The name “Kevin Ogletree” has taken root in my consciousness and won’t let me go. I keep seeing the Cowboys’ third wide receiver bolting past Corey Webster on a double move and catching Tony Romo’s perfectly thrown ball for a touchdown to put Dallas up 14-3.
Then it’s 3rd and 11 and the Giants just need this one stop to get the ball back to Eli Manning and the offense. But there’s Ogletree again, catching a slant between Justin Tryon and Antrel Rolle. If they could have delayed Ogletree just a split second, Jacquian Williams could have drilled Romo into the ground for a sack.
Unfortunately for the Giants and me, Kevin Ogletree was not to be denied last night, and the Cowboys beat the Giants 24-17 in the first regular season game of the 2012 NFL season. What a bummer. Justin Tryon should not have even been on the field, but the Giants’ fourth option at cornerback, the peerless Michael Coe, left the game with a hamstring injury shortly after denying Kevin Ogletree a third touchdown pass.
Seriously, if Coe’s hamstring gave way one play eariler, we very well could be talking about Kevin Ogletree’s three-touchdown night. Instead, the Virginia Cavalier had to settle for “only” eight receptions and 114 yards with a pair of scores.
Despite all the Ogletree, it seemed like the Giants were a play here and a play there from actually pulling of the victory. Maybe if the refs saw Orlando Scandrick yanking Victor Cruz’s jersey the Giants get an extra four points after Michael Boley’s long interception return. Maybe if Victor Cruz could have caught the freaking ball on the plays he didn’t get held, there’s an extra opportunity to score. Maybe if Michael Coe didn’t get hurt he could have knocked down the pass that fell into Miles Austin’s hands for a 34-yard touchdown catch and run.
All of those things could have been different, but weren’t. You can say the same about any football game. If you look at the stats, though, it becomes clear that Dallas kicked all kinds of booty in this game, and the Giants were outplayed.
Despite being shutdown in the first half, DeMarco Murray came out and ran like a demon child in the second. Even if you take out the amazing 48-yard run that made me want to wring Justin Tuck’s neck, Murray still had a number of powerful runs in which he gained yards after contact. Just look at Dallas’ last scoring drive, when the Giants desperately needed a stop to avoid going down two scores.
FROM THE GAME BOOK
1-10-DAL 18 (13:03) D.Murray up the middle to DAL 23 for 5 yards (J.Tryon, M.Kuhn).
1-10-DAL 32 (11:27) D.Murray left tackle to DAL 37 for 5 yards (M.Boley, J.Tuck).
1-10-NYG 43 (10:11) D.Murray left tackle to NYG 34 for 9 yards (A.Rolle).
2-1-NYG 34 (9:33) D.Murray right guard to NYG 38 for -4 yards (M.Boley).
PENALTY on NYG-L.Joseph, Defensive Offside, 5 yards, enforced at NYG 34 – No Play.
That was a secretly killer penalty that negated a monster stop for the New York defense. Carry on…
2-5-NYG 24 (8:04) D.Murray left tackle to NYG 22 for 2 yards (M.Boley, C.Blackburn).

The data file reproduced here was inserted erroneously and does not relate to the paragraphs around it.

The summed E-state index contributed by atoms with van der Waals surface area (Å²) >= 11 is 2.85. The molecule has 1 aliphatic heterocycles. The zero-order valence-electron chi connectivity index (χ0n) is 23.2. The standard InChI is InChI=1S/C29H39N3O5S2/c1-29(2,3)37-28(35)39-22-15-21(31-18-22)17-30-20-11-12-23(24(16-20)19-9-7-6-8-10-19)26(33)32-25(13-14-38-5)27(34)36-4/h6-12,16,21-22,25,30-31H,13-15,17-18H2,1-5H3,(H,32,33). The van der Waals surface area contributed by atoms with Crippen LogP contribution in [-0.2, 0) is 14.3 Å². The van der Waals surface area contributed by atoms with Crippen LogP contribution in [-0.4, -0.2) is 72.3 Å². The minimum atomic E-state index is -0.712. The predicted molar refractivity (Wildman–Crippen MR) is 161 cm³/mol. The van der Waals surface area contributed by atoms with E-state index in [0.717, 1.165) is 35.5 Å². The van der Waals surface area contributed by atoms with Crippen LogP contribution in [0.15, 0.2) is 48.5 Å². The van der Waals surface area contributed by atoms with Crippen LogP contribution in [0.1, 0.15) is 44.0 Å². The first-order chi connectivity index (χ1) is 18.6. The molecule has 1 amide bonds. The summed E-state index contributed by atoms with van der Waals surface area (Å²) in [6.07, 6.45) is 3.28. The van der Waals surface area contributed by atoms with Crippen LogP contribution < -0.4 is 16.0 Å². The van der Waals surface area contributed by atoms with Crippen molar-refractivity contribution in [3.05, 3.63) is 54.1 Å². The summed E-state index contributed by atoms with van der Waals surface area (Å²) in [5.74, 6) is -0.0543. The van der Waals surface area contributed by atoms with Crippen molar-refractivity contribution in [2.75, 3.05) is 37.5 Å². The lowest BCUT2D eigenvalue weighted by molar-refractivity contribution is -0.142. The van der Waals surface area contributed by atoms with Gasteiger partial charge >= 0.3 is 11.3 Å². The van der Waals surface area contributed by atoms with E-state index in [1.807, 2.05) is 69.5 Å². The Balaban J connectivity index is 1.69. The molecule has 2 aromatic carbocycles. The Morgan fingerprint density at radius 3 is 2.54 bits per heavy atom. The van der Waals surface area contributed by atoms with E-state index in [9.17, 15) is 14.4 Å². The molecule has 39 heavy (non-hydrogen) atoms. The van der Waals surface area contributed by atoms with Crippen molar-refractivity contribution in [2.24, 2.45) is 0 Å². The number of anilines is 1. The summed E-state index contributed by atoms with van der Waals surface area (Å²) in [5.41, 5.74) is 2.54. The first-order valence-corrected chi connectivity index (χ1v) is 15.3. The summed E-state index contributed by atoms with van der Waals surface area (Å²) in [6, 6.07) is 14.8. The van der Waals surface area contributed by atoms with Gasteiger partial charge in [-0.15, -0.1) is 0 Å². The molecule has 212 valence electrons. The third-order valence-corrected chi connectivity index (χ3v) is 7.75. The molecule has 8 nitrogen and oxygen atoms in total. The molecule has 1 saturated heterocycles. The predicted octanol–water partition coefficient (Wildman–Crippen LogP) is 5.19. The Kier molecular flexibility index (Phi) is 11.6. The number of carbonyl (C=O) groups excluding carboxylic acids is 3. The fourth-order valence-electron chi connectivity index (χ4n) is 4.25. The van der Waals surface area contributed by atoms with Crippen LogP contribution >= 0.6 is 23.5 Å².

2-10-NYG 29 (7:48) D.Murray left tackle to NYG 14 for 15 yards (C.Webster). R16
1-10-NYG 14 (7:08) D.Murray left end to NYG 11 for 3 yards (C.Blackburn).
PENALTY on DAL-M.Bernadeau, Illegal Use of Hands, 10 yards, enforced at NYG 14 – No Play
That’s 36 yards on five carries for Murray on a clock-killing drive when the Giants needed to stop the run at all costs. Pretty decent, and I’m pretty pissed off already that I didn’t pony up the dollars for him in my fantasy auction.
Meanwhile, the Giants struggled to get anything going on the ground. Ahmad Bradshaw had trouble hitting his holes and really only had two good runs all night. One he took around left end for a touchdown in the third quarter (10 yards). The other was on the Giants’ final scoring drive when Bradshaw ran through a gash in the middle for 33 yards and a nice stiff arm of Penn Stater Sean Lee. Other than that, it was pretty ugly for Bradshaw, who actually had a decent fantasy game (17 carries, 78 yards and a score).
David Wilson didn’t see the ball at all after fumbling on New York’s second offensive possession. Lee made a great play to force the ball out and after that we only saw Wilson on kickoff returns. Hopefully he can get some confidence going against Tampa next week. He’s really, really fast.
Through the air, the Giants were torn to shreads by Tony Romo. Ogletree and Dez Bryant seemed to be open all day on slants. Webster looked pretty lousy and Coe got burnt a couple of times early, but at least he recovered to make a pair of nice plays before leaving.
Romo made some nice Romo plays in which he escaped the pocket and improvised, which helped negate New York’s pass rush. In fact, after his early interception, Romo barely did anything wrong all night. He threw for 307 yards on only 29 passes (22 completions, 76%). No matter how many 50-50 plays went against the Giants, those passing numbers spell doom.
I’d be more concerned if Romo wasn’t accustomed to ripping the Giants. Just last December he threw for 321 yards and four touchdowns on just 31 attempts in the Cowboys’ 37-34 home loss to New York. Even after Manning led the Giants back from a 34-23 deficit, Romo quickly led Dallas into field goal range, only to have the attempt blocked by Jason Pierre-Paul.
Same story this time around. The only difference was that Dallas kept the ball away from Manning at the end with a key third down conversion. It all came down to Ogletree (and Justin freaking Tryon).